Sharjeel Usmani booked for anti-CAA protests, released on bail

The Aligarh Sessions Court granted bail to student activist and independent scholar Sharjeel Usmani who has been arrested by Uttar Pradesh police on 9 July related to four cases of anti-Citizenship Amendment Act (CAA) protests in Aligarh Muslim University campus on 15 December last year.

“I extend my sincere thanks to everyone who has stood beside me in the most difficult times,” Usmani who walked out of jail on Monday told Maktoob over the phone.

“It’s good to be free, last two months were quite an experience,” he said.

“Alhamdulillah (thank God), Sharjeel bhai has been released from Aligarh Jail and has reached his home safely,” Usmani’s brother Areeb Usmani tweeted.

23-year-old Usmani had been arrested by UP’s anti-terrorist squad and charged under sections of the Indian Penal Code for rioting and attempt to murder at AMU on 15 December—he is alleged to have snatched cartridges from a police officer during violence there. He has also been named in an FIR dated 6 December for sharing the illustration of a senior politician on social media.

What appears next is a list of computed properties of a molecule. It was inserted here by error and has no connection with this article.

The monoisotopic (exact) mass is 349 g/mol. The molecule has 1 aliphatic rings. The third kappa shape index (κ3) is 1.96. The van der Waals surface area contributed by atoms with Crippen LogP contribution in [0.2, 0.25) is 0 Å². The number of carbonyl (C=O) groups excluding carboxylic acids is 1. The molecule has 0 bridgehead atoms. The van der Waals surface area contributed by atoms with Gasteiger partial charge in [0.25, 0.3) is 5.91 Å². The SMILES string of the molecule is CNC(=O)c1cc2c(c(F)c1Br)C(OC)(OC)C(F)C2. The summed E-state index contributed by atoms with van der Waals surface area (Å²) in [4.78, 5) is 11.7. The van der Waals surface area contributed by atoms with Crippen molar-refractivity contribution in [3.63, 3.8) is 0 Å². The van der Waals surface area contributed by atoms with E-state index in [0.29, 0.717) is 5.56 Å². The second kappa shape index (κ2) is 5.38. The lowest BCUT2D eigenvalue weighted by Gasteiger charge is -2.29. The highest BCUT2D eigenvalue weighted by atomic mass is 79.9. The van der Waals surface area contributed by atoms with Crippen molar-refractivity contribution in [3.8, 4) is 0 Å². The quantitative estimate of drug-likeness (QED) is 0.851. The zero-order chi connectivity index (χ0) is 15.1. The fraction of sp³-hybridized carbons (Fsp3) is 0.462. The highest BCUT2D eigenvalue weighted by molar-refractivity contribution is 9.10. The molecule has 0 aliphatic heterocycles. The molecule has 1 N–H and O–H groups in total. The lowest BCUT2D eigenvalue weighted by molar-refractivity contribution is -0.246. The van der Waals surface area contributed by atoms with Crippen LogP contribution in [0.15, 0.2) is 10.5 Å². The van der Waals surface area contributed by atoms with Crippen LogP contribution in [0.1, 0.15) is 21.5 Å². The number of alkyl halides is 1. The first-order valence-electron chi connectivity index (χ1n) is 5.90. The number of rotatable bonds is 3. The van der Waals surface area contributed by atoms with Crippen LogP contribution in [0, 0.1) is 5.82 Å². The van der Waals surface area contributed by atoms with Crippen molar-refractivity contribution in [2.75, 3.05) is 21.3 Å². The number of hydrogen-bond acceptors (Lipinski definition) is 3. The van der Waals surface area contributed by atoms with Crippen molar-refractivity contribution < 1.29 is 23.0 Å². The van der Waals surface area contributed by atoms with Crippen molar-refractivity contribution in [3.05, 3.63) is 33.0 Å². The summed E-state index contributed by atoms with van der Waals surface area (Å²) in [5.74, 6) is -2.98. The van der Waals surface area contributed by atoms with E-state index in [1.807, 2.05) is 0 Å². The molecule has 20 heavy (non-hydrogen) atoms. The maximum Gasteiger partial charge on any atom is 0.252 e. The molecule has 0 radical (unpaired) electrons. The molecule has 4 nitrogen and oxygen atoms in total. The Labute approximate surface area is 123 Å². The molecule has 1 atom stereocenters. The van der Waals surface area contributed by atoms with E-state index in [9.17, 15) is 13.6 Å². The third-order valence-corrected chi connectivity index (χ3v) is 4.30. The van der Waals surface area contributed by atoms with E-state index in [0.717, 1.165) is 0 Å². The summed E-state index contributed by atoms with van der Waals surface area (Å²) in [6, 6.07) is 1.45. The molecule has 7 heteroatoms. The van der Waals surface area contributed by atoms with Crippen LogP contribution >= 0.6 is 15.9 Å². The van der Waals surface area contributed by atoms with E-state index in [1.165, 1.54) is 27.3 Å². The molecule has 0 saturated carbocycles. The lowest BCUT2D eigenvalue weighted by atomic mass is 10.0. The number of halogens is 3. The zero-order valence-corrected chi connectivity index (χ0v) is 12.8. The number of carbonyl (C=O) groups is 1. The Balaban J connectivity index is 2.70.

Usmani, national secretary of the Fraternity Movement has been at the forefront face of the anti-CAA-NRC-NPR protests and vocal critic of the BJP led the Hindu nationalist government.

Former Aligarh Muslim University student Usmani was flagged by OpIndia, a right-wing propaganda web portal for his dissenting views and solidarity social media post for Sharjeel Imam.

Usmani is an independent researcher and has contributed articles to Firstpost, DailyO, Maktoob, and Newslaundry.

International human rights watchdogs including Amnesty International, Committee to Protect Journalists and Human Rights Watch and civil society groups, teachers associations, student organizations, and filmmakers across India had issued different statements calling for the release of Sharjeel Usmani and anti-CAA activists who were ‘targetted by Hindu nationalist government for protesting anti-Muslim laws’ and ‘arrested under false accusations by State.’